The Book of Kells is a late-eighth century illustrated copy of the four gospels of the New Testament, traditionally associated with the affiliated monasteries of Iona in the Inner Hebrides of Scotland and Kells in County Meath, Ireland.

Seeing the book at Trinity College Dublin is on the bucket list for most visitors to the city, although many are perhaps unaware of what, exactly, makes it so important. One easy way to explain its importance is to compare the so-called Chi-Rho page in Kells which celebrates the first mention of Christ’s name in the gospels by enlarging the first two letters of his name in the Greek alphabet, ? (Chi) and ? (Rho) with a similar page in any other contemporary manuscript from the milieu of the Irish Church.

Not infrequently, the response to the Book of Kells page will be: “Monks on mushrooms!” This was also the reaction of Guardian art critic Jonathan Jones recently, when he visited the newly opened Book of Kells Experience, an immersive exhibition at Trinity College Dublin that showcases some of the extraordinary creative highlights of the manuscript.

There is a long history of substance-enhanced art, particularly in association with some of the 20th century western greats – Picasso, Salvador Dali and Jean-Michel Basquiat – and of course an entire counterculture movement in the late 1960s connected with LSD. But this is not typically something we would associate with eighth-century monks.

The pages of The Book of Kells certainly contain some of the elements that have been used to identify drug use in modern and contemporary art.

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The figures of Matthew and John introducing their respective gospels have creepily vacant stares. Letters are formed from distorted men, birds and beasts, their bodies and limbs extended and entangled to create decidedly surrealist openings to important gospel texts. One panel on the page that opens the Gospel of Luke appears to depict an all-male bacchanalian gathering.

Kells under the microscope

Although now faded by 1,200 years of use, the colours in the manuscript still retain some of their original psychedelic intensity. The yellows and purples practically vibrate on the page. The variety and layering of colours is not found in any surviving contemporary northwest-European manuscript.

Scientific research into the origins of the pigments conducted by Trinity College Dublin’s library conservation department have revealed some of the alchemy involved in their creation.

The intense yellows were created using the poison arsenic sulphide, the reds are toxic red lead and the purples are made from lichen, the purple colour extracted using ammonia, traditionally obtained from urine.

We know that contemporary metalworkers used mercury gilding – a technique that would have led to neurological issues from the inhalation of mercury vapour. Might scribes too have been exposed to side effects from the tools of their trade?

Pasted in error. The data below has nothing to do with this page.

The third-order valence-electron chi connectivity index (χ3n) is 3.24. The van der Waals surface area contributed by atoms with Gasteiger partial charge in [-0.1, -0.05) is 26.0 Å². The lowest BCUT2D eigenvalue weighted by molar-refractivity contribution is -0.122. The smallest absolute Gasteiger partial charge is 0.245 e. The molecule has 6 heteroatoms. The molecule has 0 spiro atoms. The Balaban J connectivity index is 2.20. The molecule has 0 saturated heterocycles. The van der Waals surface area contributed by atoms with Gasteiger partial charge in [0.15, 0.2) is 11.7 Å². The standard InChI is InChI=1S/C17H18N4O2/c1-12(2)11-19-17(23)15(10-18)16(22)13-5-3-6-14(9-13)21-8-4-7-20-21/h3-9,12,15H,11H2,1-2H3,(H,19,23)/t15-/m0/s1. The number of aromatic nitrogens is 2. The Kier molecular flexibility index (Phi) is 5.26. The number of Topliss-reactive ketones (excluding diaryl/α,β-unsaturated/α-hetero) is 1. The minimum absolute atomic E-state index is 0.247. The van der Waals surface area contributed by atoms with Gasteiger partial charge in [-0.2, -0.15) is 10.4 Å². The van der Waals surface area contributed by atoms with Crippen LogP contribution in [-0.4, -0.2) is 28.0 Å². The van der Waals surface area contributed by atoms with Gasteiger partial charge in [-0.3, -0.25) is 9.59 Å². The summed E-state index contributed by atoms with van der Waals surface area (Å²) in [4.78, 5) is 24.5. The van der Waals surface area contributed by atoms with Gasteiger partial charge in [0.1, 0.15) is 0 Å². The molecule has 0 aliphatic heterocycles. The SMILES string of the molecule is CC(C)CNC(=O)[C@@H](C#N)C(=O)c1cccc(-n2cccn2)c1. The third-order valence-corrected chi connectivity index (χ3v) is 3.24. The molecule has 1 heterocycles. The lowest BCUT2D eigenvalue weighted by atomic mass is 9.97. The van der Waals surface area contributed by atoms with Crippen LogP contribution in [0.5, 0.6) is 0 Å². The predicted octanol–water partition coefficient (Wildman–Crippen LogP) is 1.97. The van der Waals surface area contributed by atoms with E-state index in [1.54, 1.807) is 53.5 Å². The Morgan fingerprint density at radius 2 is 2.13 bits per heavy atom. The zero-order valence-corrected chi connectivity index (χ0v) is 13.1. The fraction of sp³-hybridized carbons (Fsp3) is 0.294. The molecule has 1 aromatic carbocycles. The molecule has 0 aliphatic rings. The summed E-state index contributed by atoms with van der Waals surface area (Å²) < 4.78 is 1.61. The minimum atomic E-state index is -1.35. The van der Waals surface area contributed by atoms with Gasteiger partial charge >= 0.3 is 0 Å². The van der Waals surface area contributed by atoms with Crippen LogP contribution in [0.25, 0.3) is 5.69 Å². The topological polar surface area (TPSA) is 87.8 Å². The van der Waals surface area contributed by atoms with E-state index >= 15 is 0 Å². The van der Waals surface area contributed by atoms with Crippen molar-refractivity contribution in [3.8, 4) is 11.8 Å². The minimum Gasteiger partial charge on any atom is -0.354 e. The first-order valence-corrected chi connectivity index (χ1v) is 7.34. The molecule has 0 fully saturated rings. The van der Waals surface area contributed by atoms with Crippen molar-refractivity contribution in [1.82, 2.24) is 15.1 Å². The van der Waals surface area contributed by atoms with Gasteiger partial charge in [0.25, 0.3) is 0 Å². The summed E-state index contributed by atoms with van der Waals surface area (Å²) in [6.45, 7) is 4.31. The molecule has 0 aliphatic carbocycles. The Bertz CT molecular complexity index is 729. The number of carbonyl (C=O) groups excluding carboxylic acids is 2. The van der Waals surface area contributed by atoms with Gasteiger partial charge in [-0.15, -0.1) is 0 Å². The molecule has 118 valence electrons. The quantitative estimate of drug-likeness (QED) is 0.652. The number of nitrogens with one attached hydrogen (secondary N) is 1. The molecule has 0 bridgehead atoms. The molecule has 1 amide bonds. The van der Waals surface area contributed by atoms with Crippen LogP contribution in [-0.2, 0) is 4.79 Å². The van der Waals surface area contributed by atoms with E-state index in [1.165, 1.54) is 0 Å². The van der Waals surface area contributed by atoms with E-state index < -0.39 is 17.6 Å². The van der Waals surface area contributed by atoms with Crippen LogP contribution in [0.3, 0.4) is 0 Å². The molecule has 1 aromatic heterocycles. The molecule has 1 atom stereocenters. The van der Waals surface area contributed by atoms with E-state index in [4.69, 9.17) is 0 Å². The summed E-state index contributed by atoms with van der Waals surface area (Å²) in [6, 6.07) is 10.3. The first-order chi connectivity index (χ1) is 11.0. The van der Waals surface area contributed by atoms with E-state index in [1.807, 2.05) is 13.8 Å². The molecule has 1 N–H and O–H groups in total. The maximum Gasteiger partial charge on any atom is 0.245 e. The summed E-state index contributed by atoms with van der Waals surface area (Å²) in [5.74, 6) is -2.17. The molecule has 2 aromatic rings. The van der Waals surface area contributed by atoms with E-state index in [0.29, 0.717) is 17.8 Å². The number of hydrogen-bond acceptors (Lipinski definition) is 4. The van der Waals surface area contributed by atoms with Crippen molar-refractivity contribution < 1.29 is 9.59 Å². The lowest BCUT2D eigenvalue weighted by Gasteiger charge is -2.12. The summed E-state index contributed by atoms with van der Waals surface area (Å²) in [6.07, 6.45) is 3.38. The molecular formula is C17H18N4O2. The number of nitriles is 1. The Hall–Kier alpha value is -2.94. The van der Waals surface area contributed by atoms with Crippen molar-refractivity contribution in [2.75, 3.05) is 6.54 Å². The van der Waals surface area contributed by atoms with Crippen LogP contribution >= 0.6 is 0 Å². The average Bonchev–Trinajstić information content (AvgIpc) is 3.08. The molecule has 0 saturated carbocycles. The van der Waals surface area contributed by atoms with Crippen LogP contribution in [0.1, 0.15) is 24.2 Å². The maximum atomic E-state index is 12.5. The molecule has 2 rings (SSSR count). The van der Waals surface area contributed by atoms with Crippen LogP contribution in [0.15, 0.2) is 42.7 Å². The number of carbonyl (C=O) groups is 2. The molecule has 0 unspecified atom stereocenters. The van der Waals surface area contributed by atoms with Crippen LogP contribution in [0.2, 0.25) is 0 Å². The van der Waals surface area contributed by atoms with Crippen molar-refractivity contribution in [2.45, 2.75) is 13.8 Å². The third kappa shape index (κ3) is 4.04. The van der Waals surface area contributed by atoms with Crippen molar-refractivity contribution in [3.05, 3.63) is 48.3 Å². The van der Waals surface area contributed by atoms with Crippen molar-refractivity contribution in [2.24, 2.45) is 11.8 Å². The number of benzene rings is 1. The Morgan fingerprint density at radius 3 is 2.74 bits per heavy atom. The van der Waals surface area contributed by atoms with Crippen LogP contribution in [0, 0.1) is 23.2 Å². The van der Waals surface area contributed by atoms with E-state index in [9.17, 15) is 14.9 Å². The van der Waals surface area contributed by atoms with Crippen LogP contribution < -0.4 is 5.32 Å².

Against this argument are some of the other secrets that the Book of Kells has revealed when studied under a microscope.

Underlying some of the most complex – and psychedelic – pages are tiny grids of pin pricks, used as a carefully prepared guide to ensure that the artist maintained perfect symmetry in his work. While at a macro level the art of The Book of Kells appears exuberant and uncontrolled, at a micro level it is an object lesson in pure symmetry, often at a minute scale.

For example, a panel measuring just 80mm x 45mm (right) near the centre of the Chi-Rho page incorporates three lions, four humans, four snakes and 13 birds. Although all are extenuated and locked into a tight mesh of limbs, bodies, wings and heads, the anatomy of each is complete and a symmetry of the bodies is maintained throughout. The precision of planning and control of design does not suggest a scribe under the influence of psychedelic drugs.

Unsolved mysteries

It is only since the digitisation of the manuscript in 2014 that most of us been able to properly appreciate this aspect of The Book of Kells’ mastery, as much of this detail is nearly invisible to the naked eye.

Artificial lenses are an invention of the late 13th century, so aside from the possible use of the magnifying properties of rock crystal (for which there is no direct evidence) the question does arise as to whether the scribes’ ability to see and work at such a minute scale was enhanced by other means.

Although more than 400 medical texts survive from the later medieval period in Ireland, relatively few date back to the period when the Book of Kells was made. However, we do know that many monasteries had physicians.

Indeed, a Life of St Columba, written at Iona about 100 years before the Book of Kells was made there, describes a man coming to seek medicines at the monastery. Unfortunately, though, specific references to “cures” for eye ailments, or for enhancing near sightedness are not forthcoming. That is except for St Manchan “the wise” of Lemanaghan, County Offaly, whose hagiography (books written on the lives of saints) describes how his protruding eyes were cured by contact with the corpse of St Molua.

Assuming that this particular cure is an apocryphal one, the mystery of the enhanced myopia and the steady hands of the Book of Kells scribes remains unsolved, unless of course, one sides with one 12th-century commentator who declared that such intricacy could only be the result of “the work of angels”.

Rachel Moss, Associate Professor of History of Art and Architecture, Trinity College Dublin

This article is republished from The Conversation under a Creative Commons license. Read the original article.


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